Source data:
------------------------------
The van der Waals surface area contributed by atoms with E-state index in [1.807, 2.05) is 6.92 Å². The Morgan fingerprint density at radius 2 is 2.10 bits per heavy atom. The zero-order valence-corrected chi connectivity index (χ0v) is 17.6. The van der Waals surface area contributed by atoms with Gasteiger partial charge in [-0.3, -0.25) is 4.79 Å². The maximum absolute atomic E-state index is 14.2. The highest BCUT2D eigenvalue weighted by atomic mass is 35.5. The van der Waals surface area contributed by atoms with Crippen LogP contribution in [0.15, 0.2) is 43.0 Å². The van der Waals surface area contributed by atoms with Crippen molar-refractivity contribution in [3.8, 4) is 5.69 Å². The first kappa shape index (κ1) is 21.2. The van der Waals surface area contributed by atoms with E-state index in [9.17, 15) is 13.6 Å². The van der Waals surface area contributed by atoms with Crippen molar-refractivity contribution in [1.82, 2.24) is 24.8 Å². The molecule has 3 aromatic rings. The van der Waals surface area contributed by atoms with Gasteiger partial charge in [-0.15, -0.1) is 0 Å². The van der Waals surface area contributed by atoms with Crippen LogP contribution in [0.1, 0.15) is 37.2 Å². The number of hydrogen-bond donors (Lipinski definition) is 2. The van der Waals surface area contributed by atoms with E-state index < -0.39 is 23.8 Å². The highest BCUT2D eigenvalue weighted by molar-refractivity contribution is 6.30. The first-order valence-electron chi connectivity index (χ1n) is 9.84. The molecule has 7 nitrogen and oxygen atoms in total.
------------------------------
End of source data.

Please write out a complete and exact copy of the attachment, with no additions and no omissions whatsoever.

The van der Waals surface area contributed by atoms with E-state index in [1.807, 2.05) is 6.92 Å². The Morgan fingerprint density at radius 2 is 2.10 bits per heavy atom. The zero-order valence-corrected chi connectivity index (χ0v) is 17.6. The van der Waals surface area contributed by atoms with Gasteiger partial charge in [-0.3, -0.25) is 4.79 Å². The maximum absolute atomic E-state index is 14.2. The highest BCUT2D eigenvalue weighted by atomic mass is 35.5. The van der Waals surface area contributed by atoms with Crippen LogP contribution in [0.15, 0.2) is 43.0 Å². The van der Waals surface area contributed by atoms with Crippen molar-refractivity contribution in [3.8, 4) is 5.69 Å². The first kappa shape index (κ1) is 21.2. The van der Waals surface area contributed by atoms with E-state index in [9.17, 15) is 13.6 Å². The van der Waals surface area contributed by atoms with Crippen molar-refractivity contribution in [1.82, 2.24) is 24.8 Å². The molecule has 3 aromatic rings. The van der Waals surface area contributed by atoms with Gasteiger partial charge in [-0.15, -0.1) is 0 Å². The van der Waals surface area contributed by atoms with Crippen LogP contribution in [0.1, 0.15) is 37.2 Å². The number of hydrogen-bond donors (Lipinski definition) is 2. The van der Waals surface area contributed by atoms with E-state index < -0.39 is 23.8 Å². The highest BCUT2D eigenvalue weighted by molar-refractivity contribution is 6.30. The first-order valence-electron chi connectivity index (χ1n) is 9.84. The molecule has 7 nitrogen and oxygen atoms in total.